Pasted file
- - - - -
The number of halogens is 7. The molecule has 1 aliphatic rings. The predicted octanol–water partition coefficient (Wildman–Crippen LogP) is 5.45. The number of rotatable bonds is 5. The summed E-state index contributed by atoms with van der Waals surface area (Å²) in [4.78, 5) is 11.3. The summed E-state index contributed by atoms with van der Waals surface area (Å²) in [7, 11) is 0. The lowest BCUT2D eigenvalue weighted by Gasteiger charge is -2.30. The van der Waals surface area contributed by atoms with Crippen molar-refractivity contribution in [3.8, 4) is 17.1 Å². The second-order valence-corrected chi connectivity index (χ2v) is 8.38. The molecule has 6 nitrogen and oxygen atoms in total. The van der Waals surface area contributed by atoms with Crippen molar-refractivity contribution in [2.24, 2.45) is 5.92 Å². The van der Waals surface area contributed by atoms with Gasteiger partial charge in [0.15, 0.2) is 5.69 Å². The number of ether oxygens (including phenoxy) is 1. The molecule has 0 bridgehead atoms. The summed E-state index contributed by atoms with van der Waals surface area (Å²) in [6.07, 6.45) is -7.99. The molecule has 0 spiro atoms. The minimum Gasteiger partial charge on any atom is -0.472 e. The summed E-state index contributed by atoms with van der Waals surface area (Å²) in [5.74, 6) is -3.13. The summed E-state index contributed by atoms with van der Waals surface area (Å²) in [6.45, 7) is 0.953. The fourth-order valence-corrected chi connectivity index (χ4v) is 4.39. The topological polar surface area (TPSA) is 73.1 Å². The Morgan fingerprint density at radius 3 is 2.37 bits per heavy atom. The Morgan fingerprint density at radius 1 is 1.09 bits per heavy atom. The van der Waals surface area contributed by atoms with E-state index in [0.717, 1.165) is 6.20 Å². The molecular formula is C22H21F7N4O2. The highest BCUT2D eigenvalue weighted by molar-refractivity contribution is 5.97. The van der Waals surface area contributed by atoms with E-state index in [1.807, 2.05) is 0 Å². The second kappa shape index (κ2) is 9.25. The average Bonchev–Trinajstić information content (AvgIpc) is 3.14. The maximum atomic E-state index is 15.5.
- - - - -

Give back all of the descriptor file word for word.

The number of halogens is 7. The molecule has 1 aliphatic rings. The predicted octanol–water partition coefficient (Wildman–Crippen LogP) is 5.45. The number of rotatable bonds is 5. The summed E-state index contributed by atoms with van der Waals surface area (Å²) in [4.78, 5) is 11.3. The summed E-state index contributed by atoms with van der Waals surface area (Å²) in [7, 11) is 0. The lowest BCUT2D eigenvalue weighted by Gasteiger charge is -2.30. The van der Waals surface area contributed by atoms with Crippen molar-refractivity contribution in [3.8, 4) is 17.1 Å². The second-order valence-corrected chi connectivity index (χ2v) is 8.38. The molecule has 6 nitrogen and oxygen atoms in total. The van der Waals surface area contributed by atoms with Crippen molar-refractivity contribution in [2.24, 2.45) is 5.92 Å². The van der Waals surface area contributed by atoms with Gasteiger partial charge in [0.15, 0.2) is 5.69 Å². The number of ether oxygens (including phenoxy) is 1. The molecule has 0 bridgehead atoms. The summed E-state index contributed by atoms with van der Waals surface area (Å²) in [6.07, 6.45) is -7.99. The molecule has 0 spiro atoms. The minimum Gasteiger partial charge on any atom is -0.472 e. The summed E-state index contributed by atoms with van der Waals surface area (Å²) in [5.74, 6) is -3.13. The summed E-state index contributed by atoms with van der Waals surface area (Å²) in [6.45, 7) is 0.953. The fourth-order valence-corrected chi connectivity index (χ4v) is 4.39. The topological polar surface area (TPSA) is 73.1 Å². The Morgan fingerprint density at radius 3 is 2.37 bits per heavy atom. The Morgan fingerprint density at radius 1 is 1.09 bits per heavy atom. The van der Waals surface area contributed by atoms with E-state index in [0.717, 1.165) is 6.20 Å². The molecular formula is C22H21F7N4O2. The highest BCUT2D eigenvalue weighted by molar-refractivity contribution is 5.97. The van der Waals surface area contributed by atoms with E-state index in [1.807, 2.05) is 0 Å². The second kappa shape index (κ2) is 9.25. The average Bonchev–Trinajstić information content (AvgIpc) is 3.14. The maximum atomic E-state index is 15.5.